The way balls were soaring over PNC Park's fences yesterday, one never would have guessed the Pirates had just traded their leader in home runs.
Ryan Doumit hit two.
Andrew McCutchen also went deep.
And Garrett Jones, of course.
Then, with the first at-bat of the bottom of the ninth inning, Brandon Moss bashed a ball into the visitors' bullpen to bring an 8-7 walkoff victory against the nemesis Milwaukee Brewers before a matinee crowd of 21,186.
The Pirates' five home runs represented a season high on the same afternoon that Adam LaRoche -- who had 12 -- was traded to the Boston Red Sox. To put that into better statistical perspective, that is 7 percent of their season total of 72, which ranks 28th of Major League Baseball's 30 teams.
• Game: Pirates vs. Arizona Diamondbacks, 9:40 p.m., Chase Field.
• TV, radio: FSN Pittsburgh, WPGB-FM (104.7).
• Pitching: RHP Charlie Morton (2-2, 3.21) vs. RHP Dan Haren (10-5, 1.96).
• Season series: Arizona won the series last year, 4-3.
• Key matchup: Haren's overall numbers are impressive, but his past four games are even better: He has allowed three earned runs in a 30-inning span, held opponents to a .176 batting average, struck out 33 and walked four.
• Of note: The Pirates, beginning a seven-game road trip, have lost their past four away from PNC Park, 11 of the past 13.
"We had a lot of guys swinging really well," Moss said.
The climactic swing was most important, but much preceded it.
The Pirates had built a 5-2 lead on the first four home runs, one by Doumit in the first, the next three in a furious four-at-bat span of the third. All came off Jeff Suppan, and only Doumit's second -- initially called a double by reversed by instant replay that appeared to show it clanging off the yellow-striped railing above the Clemente Wall -- was anything shy of a no-doubter.
Suppan was chased after a season-low 3 1/3 innings.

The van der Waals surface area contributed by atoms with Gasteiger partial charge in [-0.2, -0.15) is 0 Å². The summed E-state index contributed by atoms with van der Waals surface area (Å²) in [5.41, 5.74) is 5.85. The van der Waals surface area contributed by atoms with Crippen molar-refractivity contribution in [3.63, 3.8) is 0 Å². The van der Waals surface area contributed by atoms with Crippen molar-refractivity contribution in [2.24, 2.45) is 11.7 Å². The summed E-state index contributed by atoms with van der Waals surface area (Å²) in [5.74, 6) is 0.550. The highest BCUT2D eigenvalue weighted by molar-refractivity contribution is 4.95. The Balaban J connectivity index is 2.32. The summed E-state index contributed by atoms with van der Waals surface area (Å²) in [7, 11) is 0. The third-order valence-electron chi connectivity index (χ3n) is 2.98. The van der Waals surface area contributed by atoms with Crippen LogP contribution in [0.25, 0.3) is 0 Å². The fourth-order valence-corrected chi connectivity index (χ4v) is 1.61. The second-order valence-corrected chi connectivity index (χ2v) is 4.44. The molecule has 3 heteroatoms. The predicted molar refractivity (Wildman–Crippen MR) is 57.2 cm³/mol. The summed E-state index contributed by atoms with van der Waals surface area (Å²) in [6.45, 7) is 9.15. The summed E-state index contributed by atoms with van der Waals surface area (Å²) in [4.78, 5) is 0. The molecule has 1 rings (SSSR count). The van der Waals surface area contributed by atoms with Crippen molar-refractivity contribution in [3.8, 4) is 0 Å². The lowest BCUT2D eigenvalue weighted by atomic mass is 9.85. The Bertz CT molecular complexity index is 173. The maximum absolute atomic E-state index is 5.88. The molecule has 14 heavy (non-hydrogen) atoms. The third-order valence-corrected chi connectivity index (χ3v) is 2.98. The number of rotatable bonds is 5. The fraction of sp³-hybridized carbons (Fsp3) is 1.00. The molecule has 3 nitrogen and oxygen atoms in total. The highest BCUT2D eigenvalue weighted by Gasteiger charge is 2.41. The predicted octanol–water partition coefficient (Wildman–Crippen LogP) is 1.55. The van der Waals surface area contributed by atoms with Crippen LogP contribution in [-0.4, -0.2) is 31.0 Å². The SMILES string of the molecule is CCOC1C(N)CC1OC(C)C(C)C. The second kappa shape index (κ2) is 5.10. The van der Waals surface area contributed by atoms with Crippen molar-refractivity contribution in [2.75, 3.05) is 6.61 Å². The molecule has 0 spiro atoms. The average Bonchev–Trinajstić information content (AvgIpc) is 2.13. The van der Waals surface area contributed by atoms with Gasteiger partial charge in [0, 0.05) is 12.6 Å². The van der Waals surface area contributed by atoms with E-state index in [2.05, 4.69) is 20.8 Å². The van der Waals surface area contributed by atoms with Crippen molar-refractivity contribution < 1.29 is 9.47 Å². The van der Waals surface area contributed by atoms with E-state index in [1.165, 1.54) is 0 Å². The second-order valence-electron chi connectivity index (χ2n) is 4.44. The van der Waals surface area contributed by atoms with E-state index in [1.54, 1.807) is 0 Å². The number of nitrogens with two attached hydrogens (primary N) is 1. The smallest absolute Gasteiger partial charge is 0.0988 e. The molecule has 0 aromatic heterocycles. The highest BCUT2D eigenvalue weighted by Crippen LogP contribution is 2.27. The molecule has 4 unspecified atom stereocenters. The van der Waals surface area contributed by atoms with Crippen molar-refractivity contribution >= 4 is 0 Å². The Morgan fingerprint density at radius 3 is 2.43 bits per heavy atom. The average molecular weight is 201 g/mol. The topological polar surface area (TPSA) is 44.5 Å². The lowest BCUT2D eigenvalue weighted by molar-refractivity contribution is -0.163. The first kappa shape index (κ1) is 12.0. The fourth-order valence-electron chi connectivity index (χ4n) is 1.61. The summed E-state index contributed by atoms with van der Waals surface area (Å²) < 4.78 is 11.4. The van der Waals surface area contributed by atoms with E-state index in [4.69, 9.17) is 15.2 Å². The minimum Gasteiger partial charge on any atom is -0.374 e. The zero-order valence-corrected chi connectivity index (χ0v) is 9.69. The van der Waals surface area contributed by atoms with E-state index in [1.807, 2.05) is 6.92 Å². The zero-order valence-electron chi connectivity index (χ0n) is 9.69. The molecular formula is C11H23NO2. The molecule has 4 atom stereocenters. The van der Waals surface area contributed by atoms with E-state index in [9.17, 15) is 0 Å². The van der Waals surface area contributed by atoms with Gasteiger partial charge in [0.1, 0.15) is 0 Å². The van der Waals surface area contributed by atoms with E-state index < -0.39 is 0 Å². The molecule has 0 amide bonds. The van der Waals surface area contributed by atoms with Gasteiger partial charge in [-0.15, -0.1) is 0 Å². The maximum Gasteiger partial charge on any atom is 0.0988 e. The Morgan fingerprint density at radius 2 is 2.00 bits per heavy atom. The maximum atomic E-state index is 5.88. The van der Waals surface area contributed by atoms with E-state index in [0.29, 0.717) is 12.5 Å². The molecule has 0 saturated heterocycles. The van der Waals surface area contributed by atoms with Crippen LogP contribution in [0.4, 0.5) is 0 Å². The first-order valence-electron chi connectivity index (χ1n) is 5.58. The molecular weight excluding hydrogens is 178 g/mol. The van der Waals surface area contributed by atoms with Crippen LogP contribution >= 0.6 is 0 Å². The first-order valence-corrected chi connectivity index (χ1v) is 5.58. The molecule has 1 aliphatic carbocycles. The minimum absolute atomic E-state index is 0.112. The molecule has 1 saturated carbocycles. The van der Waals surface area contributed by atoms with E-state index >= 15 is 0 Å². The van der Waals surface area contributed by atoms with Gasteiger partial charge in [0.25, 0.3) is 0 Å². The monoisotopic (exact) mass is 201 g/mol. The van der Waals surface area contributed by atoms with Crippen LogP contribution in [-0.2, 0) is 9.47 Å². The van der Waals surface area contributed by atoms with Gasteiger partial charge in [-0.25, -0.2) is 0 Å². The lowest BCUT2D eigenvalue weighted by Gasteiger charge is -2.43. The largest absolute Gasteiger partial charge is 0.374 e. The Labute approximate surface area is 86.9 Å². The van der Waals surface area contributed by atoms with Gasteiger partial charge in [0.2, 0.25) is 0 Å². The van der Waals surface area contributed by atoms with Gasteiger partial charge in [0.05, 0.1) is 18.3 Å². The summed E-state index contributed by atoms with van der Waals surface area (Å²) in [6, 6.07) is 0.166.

"I wasn't able to make the adjustments I needed to make," Suppan said.
Neither was his counterpart: Paul Maholm gave up two home runs, including Casey McGehee's two-run shot that was part of Milwaukee's five-run fifth. Maholm was chased after 4 2/3, and the Brewers led, 7-5.
But the Pirates bounced back in the bottom half with back-to-back RBI doubles by Andy LaRoche and Ramon Vazquez, setting the stage -- after terrific relief from Joel Hanrahan, John Grabow and Matt Capps -- for Moss.
He stepped into the box against left-hander Mitch Stetter, who had held opponents to a .175 average, fully aware of what he was going to see.
"Offspeed, offspeed, offspeed," Moss said. "It's all anybody's been throwing me."
Until then, it had mostly worked: He was 0 for 3 with a walk. It appeared he was on his way to another walk, too, when he got ahead of Stetter, 3-1.
Thing is, Stetter had thrown a fastball and three sliders among his first four pitches, and Moss was able to see and time each.
That fastball was just 86 mph.
"I knew when he threw me the first fastball, he was going to try to get me out some other way," Moss said.
The sliders failing, Stetter tried another 86-mph fastball -- this time up and over the middle -- and Moss saw it, timed it and crushed it.
"I definitely didn't give in," Stetter said. "I wanted to go low and away."
"I know that the book on me right now is the slow stuff, that I'm an aggressive hitter and like the fastball," Moss said. "So, I've been trying to see a few more pitches to get to that."
Moss was mobbed at the plate by his teammates after what was, per his recollection, his first walkoff home run at any level of organized ball.
"Oh, there's nothing like it," he said. "They really beat you up once you get home -- I think Luis Cruz got me the worst -- but it's fantastic."
Moss' home run was just his fifth of the season but fourth in his past seven starts, all in the Pirates' past 15 games. His average is up to .254.
Doumit's home runs marked his fourth career multiple-output game, his first in nine games since returning from the fractured wrist.
"I'm starting to feel better, stronger up there," he said.
McCutchen's home run was his third, and Jones' was his ninth in 17 games since being promoted.
"Yeah, but they've all been solo shots," he playfully complained.
Manager John Russell was not complaining.
"Some of our power started to show a little and, hopefully, it continues," he said. "We need to swing the bats better in the second half."
The pitching highlight came in the top of the ninth when Capps, after Mike Cameron's one-out triple, struck out Ryan Braun and, after an intentional walk to Prince Fielder, struck out McGehee swinging through 96-mph high heat on an 0-2 pitch he and Doumit intended to waste.
"Just wanted to put it up and away and see if he'd chase," Capps said.
The Pirates took two of three from Milwaukee, including the rancorous opener Monday, marking their first series victory against the Brewers since Sept. 10-12, 2007, after which the Brewers took the next seven.